Carbon arc searchlights of the type illustrated above and below were also used to spread their light out and over landing fields.
A 1925 article in Everybody's magazine aptly described the brilliant effect of these airport lights: "Through most seasons of the year the relay from Omaha to Cheyenne is covered at night, but the half-billion candle-power flood lights illuminate the terminal fields as brilliantly as the sun," wrote Samuel Taylor Moore.
"Even those powerful lights are sometimes obscured by snow drifts by the fierce winds that sweep over the plains from the Rocky Mountains."
In the same year, a bill was introduced in Congress to transfer the mail routes to private contractors. This was put into effect the following year.
Those airmail contracts may have been the key to the survival of many of the struggling young air transport companies.
Airmail contracts were what gave these companies steady work and permitted them to purchase new planes—like the Boeing above and the Douglas illustrated in the 1927 advertisement from U. S. Air Services magazine below—and earn something for their services.
Without earnings of some kind, they could never have expanded and finally become the great commercial airlines in the United States today.
The Airmail Pioneer “Doc” Eefsen of Tigard Oregon is seen below. He was known in the Northwest as one of the pioneers of airmail flying in the region. Born in Lampoc, California in 1894, he passed away in a Portland hospital on November 28, 1976 at the age of 82.
On May 2, 1968, Bill Hackbarth, a 68-year-old California pilot, is shown standing below on the wing of his rebuilt DeHavilland DH-4 biplane at Omaha, Nebraska, at the midpoint of his transcontinental trip retracing the route used by the first air-mail pilots 50 years before.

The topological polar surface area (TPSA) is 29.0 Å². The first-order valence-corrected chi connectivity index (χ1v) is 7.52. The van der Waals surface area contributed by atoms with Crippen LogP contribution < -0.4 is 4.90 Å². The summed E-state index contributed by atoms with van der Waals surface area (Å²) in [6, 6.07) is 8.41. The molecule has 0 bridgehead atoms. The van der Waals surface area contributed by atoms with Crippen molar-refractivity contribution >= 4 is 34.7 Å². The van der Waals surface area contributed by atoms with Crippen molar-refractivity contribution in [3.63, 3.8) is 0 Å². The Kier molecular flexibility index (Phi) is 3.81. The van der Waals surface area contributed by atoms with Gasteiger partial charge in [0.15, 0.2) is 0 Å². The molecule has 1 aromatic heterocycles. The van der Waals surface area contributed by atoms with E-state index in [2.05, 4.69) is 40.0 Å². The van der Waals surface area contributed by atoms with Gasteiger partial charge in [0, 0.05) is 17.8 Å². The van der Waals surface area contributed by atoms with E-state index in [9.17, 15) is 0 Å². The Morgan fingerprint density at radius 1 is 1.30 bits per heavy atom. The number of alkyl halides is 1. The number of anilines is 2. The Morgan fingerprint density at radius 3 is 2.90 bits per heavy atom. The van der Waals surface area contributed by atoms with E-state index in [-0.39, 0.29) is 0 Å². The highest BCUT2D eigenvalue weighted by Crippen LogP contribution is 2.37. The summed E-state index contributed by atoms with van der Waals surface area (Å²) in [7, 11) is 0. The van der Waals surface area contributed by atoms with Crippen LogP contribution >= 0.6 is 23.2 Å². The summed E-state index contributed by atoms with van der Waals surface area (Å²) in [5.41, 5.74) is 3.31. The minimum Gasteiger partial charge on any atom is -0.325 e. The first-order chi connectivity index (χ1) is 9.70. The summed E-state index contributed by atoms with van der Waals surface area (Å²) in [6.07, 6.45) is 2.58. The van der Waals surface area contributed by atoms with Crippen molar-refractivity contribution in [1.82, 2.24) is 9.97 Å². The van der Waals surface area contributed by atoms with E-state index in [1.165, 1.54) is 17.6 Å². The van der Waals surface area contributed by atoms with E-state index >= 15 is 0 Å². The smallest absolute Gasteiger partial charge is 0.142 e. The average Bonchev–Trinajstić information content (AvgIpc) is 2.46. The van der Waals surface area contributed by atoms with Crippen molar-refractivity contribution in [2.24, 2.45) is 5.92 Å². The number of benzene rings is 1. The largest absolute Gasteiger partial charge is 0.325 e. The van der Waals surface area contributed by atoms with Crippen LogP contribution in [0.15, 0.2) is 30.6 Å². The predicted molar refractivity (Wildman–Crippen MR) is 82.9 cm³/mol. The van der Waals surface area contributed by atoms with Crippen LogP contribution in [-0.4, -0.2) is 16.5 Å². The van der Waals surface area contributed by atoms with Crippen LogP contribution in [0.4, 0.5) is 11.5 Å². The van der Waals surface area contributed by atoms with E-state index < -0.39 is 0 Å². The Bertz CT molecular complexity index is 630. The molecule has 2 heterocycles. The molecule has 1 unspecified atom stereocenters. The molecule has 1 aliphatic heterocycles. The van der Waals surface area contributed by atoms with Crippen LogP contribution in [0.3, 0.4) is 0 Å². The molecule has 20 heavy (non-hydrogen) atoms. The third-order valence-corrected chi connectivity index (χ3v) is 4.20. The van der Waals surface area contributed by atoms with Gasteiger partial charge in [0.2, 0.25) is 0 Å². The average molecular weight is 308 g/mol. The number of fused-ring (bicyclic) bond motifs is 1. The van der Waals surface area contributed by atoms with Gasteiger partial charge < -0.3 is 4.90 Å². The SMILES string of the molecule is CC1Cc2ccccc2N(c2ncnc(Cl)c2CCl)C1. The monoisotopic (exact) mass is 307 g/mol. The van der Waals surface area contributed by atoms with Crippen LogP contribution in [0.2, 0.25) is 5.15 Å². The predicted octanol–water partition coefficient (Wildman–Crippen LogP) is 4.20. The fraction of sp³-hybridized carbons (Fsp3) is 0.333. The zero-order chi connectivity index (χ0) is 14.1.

The AP report on the photo above went on to add, “Hackbarth’s plane, hardly bigger than the front section of the modern jetliner in the background, took him over the Rockies where his cockpit temperature at times dropped to 30 degrees below zero. He plans to go to Iowa City, Iowa, Thursday, and reach Washington, D.C. by May 15th to present his 50-year-old airplane to the Smithsonian Institution air wing.”
The UPI photo above shows he arrived early.
The AP photo above shows Bill Hackbarth of Santa Paula, California climbing from his 1918 model biplane at Washington National Airport after completing his transcontinental flight to mark 50 years of air mail service. He is greeted by his wife and Rep. Charles Teague, R-Calif. Hackworth was one of the pioneer air pilots in early 20th century.
According the Staff Writer Michele Mecke of the St. Petersburg Times Evening Independent, who is apparently riding along, above we see Capt. E. E. “Buck” Hilbert flying a “Swallow.” “It’s the proud and sole survivor from the first regular airmail routes in this country.” This photo of February 28, 1981 is the courtesy of Fred Victorin.